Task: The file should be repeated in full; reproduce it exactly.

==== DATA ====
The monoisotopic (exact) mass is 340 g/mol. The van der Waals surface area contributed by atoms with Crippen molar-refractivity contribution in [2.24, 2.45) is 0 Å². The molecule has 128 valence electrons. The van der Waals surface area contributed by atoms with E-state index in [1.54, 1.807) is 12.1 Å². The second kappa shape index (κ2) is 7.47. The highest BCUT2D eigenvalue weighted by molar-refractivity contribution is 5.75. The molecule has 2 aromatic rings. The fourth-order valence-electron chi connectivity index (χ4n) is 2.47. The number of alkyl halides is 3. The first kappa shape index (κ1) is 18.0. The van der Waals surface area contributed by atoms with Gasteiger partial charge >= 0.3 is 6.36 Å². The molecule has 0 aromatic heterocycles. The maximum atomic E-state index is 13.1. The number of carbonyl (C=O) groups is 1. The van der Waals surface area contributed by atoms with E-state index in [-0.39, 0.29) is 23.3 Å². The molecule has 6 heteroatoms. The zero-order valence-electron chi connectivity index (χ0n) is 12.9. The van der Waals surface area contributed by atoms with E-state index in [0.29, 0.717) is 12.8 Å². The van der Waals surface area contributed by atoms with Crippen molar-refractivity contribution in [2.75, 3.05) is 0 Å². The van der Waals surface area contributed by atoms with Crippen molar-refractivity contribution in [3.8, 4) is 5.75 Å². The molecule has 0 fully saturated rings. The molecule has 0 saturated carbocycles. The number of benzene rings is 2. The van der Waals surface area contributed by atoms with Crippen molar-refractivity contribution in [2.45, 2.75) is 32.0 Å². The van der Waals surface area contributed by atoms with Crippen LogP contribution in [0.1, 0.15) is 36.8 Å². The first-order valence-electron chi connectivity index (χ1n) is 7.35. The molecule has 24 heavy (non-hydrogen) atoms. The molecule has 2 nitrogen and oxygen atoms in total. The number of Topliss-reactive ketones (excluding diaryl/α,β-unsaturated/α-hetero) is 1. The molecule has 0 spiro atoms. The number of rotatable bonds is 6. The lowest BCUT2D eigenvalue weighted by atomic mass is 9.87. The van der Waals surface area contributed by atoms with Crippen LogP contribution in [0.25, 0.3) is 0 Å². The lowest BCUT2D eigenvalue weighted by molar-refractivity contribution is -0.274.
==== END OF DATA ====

The monoisotopic (exact) mass is 340 g/mol. The van der Waals surface area contributed by atoms with Crippen molar-refractivity contribution in [2.24, 2.45) is 0 Å². The molecule has 128 valence electrons. The van der Waals surface area contributed by atoms with E-state index in [1.54, 1.807) is 12.1 Å². The second kappa shape index (κ2) is 7.47. The highest BCUT2D eigenvalue weighted by molar-refractivity contribution is 5.75. The molecule has 2 aromatic rings. The fourth-order valence-electron chi connectivity index (χ4n) is 2.47. The number of alkyl halides is 3. The first kappa shape index (κ1) is 18.0. The van der Waals surface area contributed by atoms with Gasteiger partial charge >= 0.3 is 6.36 Å². The molecule has 0 aromatic heterocycles. The maximum atomic E-state index is 13.1. The number of carbonyl (C=O) groups is 1. The van der Waals surface area contributed by atoms with E-state index in [-0.39, 0.29) is 23.3 Å². The molecule has 6 heteroatoms. The zero-order valence-electron chi connectivity index (χ0n) is 12.9. The van der Waals surface area contributed by atoms with E-state index in [0.29, 0.717) is 12.8 Å². The van der Waals surface area contributed by atoms with Crippen molar-refractivity contribution in [2.75, 3.05) is 0 Å². The van der Waals surface area contributed by atoms with Crippen molar-refractivity contribution in [3.8, 4) is 5.75 Å². The molecule has 0 fully saturated rings. The molecule has 0 saturated carbocycles. The number of benzene rings is 2. The van der Waals surface area contributed by atoms with Crippen molar-refractivity contribution in [2.45, 2.75) is 32.0 Å². The van der Waals surface area contributed by atoms with Crippen LogP contribution in [0.1, 0.15) is 36.8 Å². The first-order valence-electron chi connectivity index (χ1n) is 7.35. The molecule has 24 heavy (non-hydrogen) atoms. The molecule has 2 nitrogen and oxygen atoms in total. The number of Topliss-reactive ketones (excluding diaryl/α,β-unsaturated/α-hetero) is 1. The molecule has 0 spiro atoms. The number of rotatable bonds is 6. The lowest BCUT2D eigenvalue weighted by atomic mass is 9.87. The van der Waals surface area contributed by atoms with Crippen LogP contribution in [0.25, 0.3) is 0 Å². The lowest BCUT2D eigenvalue weighted by molar-refractivity contribution is -0.274.